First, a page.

If you’d like to join us for the Fertility Network UK online chat via Skype on Wednesday 13th December at 7pm, we will be discussing Christmas. It’s always a hard time for anyone who is experiencing fertility problems, and we’ll be talking about some strategies which can help with a Q and A session at the end.
It’s often the worst possible time of the year for anyone trying to conceive – you just can’t seem to escape perfect smiling families wherever you turn whether it’s adverts on television or displays in shop windows. It can feel a very hard and lonely time to be childless when the very point of Christmas is to celebrate a birth.
There is no shortage of advice about how to get through this time of year. I usually write a blog post about it, but this year I thought maybe I’d give you a collection of other people’s thoughts on the subject to browse.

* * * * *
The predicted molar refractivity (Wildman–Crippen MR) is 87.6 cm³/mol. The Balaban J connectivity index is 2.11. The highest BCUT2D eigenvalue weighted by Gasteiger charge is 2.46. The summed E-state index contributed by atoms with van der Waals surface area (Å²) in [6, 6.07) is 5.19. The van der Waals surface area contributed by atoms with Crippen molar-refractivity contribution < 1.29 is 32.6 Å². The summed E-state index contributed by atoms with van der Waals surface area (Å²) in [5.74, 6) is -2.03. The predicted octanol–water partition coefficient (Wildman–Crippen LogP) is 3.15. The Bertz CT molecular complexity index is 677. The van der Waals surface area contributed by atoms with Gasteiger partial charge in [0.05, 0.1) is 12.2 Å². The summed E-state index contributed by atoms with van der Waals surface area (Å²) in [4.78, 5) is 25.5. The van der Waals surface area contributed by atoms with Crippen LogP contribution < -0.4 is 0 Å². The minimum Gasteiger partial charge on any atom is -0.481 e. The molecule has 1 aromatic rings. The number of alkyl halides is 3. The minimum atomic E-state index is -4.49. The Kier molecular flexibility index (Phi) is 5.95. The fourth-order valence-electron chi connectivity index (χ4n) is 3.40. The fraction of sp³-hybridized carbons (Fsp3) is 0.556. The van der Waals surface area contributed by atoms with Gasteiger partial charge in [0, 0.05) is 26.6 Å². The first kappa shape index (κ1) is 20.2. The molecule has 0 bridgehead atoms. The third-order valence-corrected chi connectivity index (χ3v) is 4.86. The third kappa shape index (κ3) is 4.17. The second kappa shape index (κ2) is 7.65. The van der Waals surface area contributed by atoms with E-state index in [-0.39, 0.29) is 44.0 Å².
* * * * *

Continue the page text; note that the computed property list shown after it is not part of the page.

I hope that some of these are helpful – there are certainly lots of ideas and the key theme seems to be to put yourself first, not to attend events you know are going to be difficult just because you feel you should and to try to create a different Christmas for yourself doing the things that you like.
If you are finding it hard to deal with things at this time of year, why not join our Christmas Skype chat on Wednesday 14th December?
I am going to be doing a brief chat about the things I think can help, and then we’ll have time for everyone to join in with questions and a discussion We’ll be starting at about 6.15 pm and the chat will be for half an hour or so.
Everyone is welcome to join the chat which is organised by the patient support charity Fertility Network UK. All you need to do is send an email to Hannah – firstname.lastname@example.org – and she will join you to the group. I look forward to chatting to some of you next week!